Hello Gardeners, I’m Amanda McNulty with Clemson Extension and Making It Grow. Extension Vegetable Specialist Tony Melton is doing research at the Pee Dee Research and Education Center near Florence on heat tolerant butterbeans. South Carolina vegetable growers are a hard-working group of farmers who often grow multiple crops in order to stay profitable.

Heat Zones

Jun 12, 2017

Hello Gardeners, I’m Amanda McNulty with Clemson Extension and Making It Grow. University of Illinois Professor Eric Snodgrass of the Department of Atmospheric Sciences recently gave Clemson agents a presentation on how our weather is changing. For the past several years, almost every state has reported the hottest temperature on record, records dating back to 1895.   This means we need to pay attention to the heat zones that have been established by the American Horticulture Society as well as the Cold Hardiness zones that are determined by the US Department of Agriculture.

Hello Gardeners, I’m Amanda McNulty with Clemson Extension and Making It Grow. Mothers used to caution their children against wearing underpants with holes in them. "What if you get in an accident and have to go to the hospital?" Well, I was certainly happy that my underwear was in good form last week when I was working in the garden and got into fire ants. There is no way to not react when those imported pests start stinging you – the pain is unbearable. I had on sneakers and long pants and as quickly as I could I pulled off my shoes and then got out of my britches.

Hello Gardeners, I’m Amanda McNulty with Clemson Extension and Making It Grow. Bait products have   less impact on the environment than broadcast insecticide treatments, or individual mound treatment options, and usually require dramatically less product. Used properly they’re safe for people, pets, and most animals.  A whole acre can be treated with one pound of bait which contains less than 1% active ingredient. You must use caution, though, when applying most baits near water –staying thirty feet away.

Hello Gardeners, I’m Amanda McNulty with Clemson Extension and Making It Grow. If you worry about putting insecticides out to control fire ants, consider the damage these non-native pests cause to native wildlife. Reptiles including 'gators, turtles, and lizards are damaged or killed by fire ants. Turtle nests are particularly susceptible –ants make monitoring tunnels waiting until the eggs open and then begin to feed on the young, killing or blinding them.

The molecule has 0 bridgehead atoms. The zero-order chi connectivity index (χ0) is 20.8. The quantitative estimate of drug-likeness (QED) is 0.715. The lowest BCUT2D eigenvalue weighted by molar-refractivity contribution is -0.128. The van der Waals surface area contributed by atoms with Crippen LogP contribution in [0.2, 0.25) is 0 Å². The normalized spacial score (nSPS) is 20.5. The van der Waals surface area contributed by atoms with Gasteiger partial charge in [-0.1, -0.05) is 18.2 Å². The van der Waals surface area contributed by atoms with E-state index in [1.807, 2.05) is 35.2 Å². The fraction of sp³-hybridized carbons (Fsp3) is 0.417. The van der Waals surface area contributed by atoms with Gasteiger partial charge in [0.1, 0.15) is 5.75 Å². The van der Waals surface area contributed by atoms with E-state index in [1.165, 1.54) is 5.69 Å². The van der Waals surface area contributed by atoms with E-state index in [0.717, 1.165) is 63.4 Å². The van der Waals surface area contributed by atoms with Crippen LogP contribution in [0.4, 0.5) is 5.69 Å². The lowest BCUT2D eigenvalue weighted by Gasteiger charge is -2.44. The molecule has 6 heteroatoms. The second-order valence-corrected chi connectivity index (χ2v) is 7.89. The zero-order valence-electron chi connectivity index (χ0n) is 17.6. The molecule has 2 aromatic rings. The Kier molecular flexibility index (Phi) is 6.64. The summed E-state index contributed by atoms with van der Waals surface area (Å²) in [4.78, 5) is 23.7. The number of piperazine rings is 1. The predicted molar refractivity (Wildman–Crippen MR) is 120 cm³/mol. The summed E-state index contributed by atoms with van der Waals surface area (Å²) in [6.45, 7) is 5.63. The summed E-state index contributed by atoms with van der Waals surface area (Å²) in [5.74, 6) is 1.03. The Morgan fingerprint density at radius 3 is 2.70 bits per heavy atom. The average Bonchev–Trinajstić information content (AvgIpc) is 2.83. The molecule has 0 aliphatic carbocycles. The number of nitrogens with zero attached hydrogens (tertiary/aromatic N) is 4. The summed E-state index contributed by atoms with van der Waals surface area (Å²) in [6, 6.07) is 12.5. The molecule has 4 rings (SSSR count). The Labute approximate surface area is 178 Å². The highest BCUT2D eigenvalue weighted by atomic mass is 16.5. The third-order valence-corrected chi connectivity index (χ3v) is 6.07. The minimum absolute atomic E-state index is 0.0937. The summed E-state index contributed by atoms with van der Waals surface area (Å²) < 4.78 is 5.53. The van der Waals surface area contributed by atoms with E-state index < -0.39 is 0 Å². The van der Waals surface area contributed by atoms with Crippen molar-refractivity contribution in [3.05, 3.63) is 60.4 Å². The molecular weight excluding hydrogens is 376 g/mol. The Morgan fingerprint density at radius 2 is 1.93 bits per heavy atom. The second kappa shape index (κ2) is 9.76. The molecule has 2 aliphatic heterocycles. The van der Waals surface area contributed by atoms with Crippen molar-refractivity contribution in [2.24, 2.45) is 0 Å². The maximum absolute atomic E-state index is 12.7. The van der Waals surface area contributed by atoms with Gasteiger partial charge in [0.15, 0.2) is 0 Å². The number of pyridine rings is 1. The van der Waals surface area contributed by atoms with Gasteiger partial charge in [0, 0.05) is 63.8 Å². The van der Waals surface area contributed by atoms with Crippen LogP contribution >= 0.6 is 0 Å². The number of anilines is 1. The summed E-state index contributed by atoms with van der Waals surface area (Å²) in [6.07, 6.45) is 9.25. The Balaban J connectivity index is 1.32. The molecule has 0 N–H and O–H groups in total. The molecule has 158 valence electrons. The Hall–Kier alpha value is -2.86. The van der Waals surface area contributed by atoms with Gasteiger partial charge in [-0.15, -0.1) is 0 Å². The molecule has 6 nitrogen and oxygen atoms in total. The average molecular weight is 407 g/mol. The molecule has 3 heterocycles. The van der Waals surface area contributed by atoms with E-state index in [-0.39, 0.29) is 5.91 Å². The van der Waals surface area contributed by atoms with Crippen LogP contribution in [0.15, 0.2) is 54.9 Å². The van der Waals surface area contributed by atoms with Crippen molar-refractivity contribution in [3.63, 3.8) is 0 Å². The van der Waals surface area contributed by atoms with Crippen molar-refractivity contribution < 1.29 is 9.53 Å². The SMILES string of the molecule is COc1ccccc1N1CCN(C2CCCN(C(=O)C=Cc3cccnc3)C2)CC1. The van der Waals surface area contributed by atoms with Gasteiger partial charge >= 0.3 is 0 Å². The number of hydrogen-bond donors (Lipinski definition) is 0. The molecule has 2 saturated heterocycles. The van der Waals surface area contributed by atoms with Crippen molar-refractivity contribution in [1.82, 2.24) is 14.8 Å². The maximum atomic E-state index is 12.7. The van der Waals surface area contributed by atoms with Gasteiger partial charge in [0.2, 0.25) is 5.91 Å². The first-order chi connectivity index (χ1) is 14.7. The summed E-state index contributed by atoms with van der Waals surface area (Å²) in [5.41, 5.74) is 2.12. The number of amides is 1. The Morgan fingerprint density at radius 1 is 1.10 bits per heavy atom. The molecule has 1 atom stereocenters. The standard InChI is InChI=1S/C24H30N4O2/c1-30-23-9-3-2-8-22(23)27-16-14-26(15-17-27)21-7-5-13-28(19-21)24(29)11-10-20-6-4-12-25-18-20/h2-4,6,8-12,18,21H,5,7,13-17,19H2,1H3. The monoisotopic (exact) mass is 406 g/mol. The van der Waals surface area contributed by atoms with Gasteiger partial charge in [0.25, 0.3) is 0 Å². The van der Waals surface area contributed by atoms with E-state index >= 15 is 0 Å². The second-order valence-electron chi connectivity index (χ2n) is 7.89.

Hello Gardeners, I’m Amanda McNulty with Clemson Extension and Making It Grow. Clemson Extension Agent Vicky Bertagnolli is one of our fire ant specialists. If you search SCETV video fire ants (two words) you’ll find a segment where Vicky explains how to use bait products to safely control these potentially life-threatening pests. A bait is a combination of a slow-acting stomach poison and ground corn cobs and soybean oil.

Hello Gardeners, I’m Amanda McNulty with Clemson Extension and Making It Grow. I had a terrible run in with fire ants while in the garden recently and ended up partially “streaking” to get back to the house. Fire ants are not just a nuisance, for some people their stings can be life threatening. We will always have these imported pests in our lives; they can’t be eradicated, but we can control them with minimal impact to other animals in the environment.

Iris Cristata

May 20, 2017

Hello Gardeners, I’m Amanda McNulty with Clemson Extension and Making It Grow. One of the native irises that I found listed in the AC Moore Herbarium’s SC Plant Atlas is Iris cristata – dwarf crested iris.   The Herbarium map shows its having been collected in Richland and Kershaw and upwards –probably a good indication that those of us above the fall line could be successful growing this plant in our garden. Unlike most irises, Iris cristata prefers a slightly shaded spot in well-drained, rich soil -- perfect for the edge of a naturalized area.